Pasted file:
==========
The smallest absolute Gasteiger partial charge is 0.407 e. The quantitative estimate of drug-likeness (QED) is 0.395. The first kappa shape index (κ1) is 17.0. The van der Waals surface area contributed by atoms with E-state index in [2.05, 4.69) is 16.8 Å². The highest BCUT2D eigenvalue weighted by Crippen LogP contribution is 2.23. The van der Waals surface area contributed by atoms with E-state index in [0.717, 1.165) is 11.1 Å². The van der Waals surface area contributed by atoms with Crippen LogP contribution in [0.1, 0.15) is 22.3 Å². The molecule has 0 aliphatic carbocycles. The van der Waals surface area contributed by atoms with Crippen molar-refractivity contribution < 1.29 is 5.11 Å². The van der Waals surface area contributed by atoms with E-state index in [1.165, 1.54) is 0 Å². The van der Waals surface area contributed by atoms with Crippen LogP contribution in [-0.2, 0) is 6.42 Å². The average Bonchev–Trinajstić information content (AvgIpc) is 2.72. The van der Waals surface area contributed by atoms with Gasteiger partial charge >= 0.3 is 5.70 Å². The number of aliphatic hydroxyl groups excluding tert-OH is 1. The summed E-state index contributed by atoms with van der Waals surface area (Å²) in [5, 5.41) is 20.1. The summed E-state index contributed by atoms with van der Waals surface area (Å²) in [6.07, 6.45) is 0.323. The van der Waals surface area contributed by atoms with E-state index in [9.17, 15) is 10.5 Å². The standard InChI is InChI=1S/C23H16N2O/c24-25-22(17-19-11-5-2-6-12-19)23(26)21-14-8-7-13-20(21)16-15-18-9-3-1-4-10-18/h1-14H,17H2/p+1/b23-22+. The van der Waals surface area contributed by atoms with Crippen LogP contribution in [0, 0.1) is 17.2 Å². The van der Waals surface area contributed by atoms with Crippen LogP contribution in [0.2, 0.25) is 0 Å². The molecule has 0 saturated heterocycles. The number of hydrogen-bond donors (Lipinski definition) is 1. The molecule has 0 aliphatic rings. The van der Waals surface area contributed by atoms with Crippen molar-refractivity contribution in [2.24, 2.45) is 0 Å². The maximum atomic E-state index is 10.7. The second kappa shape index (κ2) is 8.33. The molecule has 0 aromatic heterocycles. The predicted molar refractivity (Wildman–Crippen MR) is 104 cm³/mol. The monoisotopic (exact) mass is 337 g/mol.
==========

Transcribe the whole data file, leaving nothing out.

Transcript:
The smallest absolute Gasteiger partial charge is 0.407 e. The quantitative estimate of drug-likeness (QED) is 0.395. The first kappa shape index (κ1) is 17.0. The van der Waals surface area contributed by atoms with E-state index in [2.05, 4.69) is 16.8 Å². The highest BCUT2D eigenvalue weighted by Crippen LogP contribution is 2.23. The van der Waals surface area contributed by atoms with E-state index in [0.717, 1.165) is 11.1 Å². The van der Waals surface area contributed by atoms with Crippen LogP contribution in [0.1, 0.15) is 22.3 Å². The molecule has 0 aliphatic carbocycles. The van der Waals surface area contributed by atoms with Crippen molar-refractivity contribution < 1.29 is 5.11 Å². The van der Waals surface area contributed by atoms with E-state index in [1.165, 1.54) is 0 Å². The van der Waals surface area contributed by atoms with Crippen LogP contribution in [-0.2, 0) is 6.42 Å². The average Bonchev–Trinajstić information content (AvgIpc) is 2.72. The van der Waals surface area contributed by atoms with Gasteiger partial charge >= 0.3 is 5.70 Å². The number of aliphatic hydroxyl groups excluding tert-OH is 1. The summed E-state index contributed by atoms with van der Waals surface area (Å²) in [5, 5.41) is 20.1. The summed E-state index contributed by atoms with van der Waals surface area (Å²) in [6.07, 6.45) is 0.323. The van der Waals surface area contributed by atoms with E-state index in [9.17, 15) is 10.5 Å². The standard InChI is InChI=1S/C23H16N2O/c24-25-22(17-19-11-5-2-6-12-19)23(26)21-14-8-7-13-20(21)16-15-18-9-3-1-4-10-18/h1-14H,17H2/p+1/b23-22+. The van der Waals surface area contributed by atoms with Crippen LogP contribution in [0, 0.1) is 17.2 Å². The van der Waals surface area contributed by atoms with Crippen LogP contribution in [0.2, 0.25) is 0 Å². The molecule has 0 saturated heterocycles. The number of hydrogen-bond donors (Lipinski definition) is 1. The molecule has 0 aliphatic rings. The van der Waals surface area contributed by atoms with Crippen molar-refractivity contribution in [2.24, 2.45) is 0 Å². The maximum atomic E-state index is 10.7. The second kappa shape index (κ2) is 8.33. The molecule has 0 aromatic heterocycles. The predicted molar refractivity (Wildman–Crippen MR) is 104 cm³/mol. The monoisotopic (exact) mass is 337 g/mol.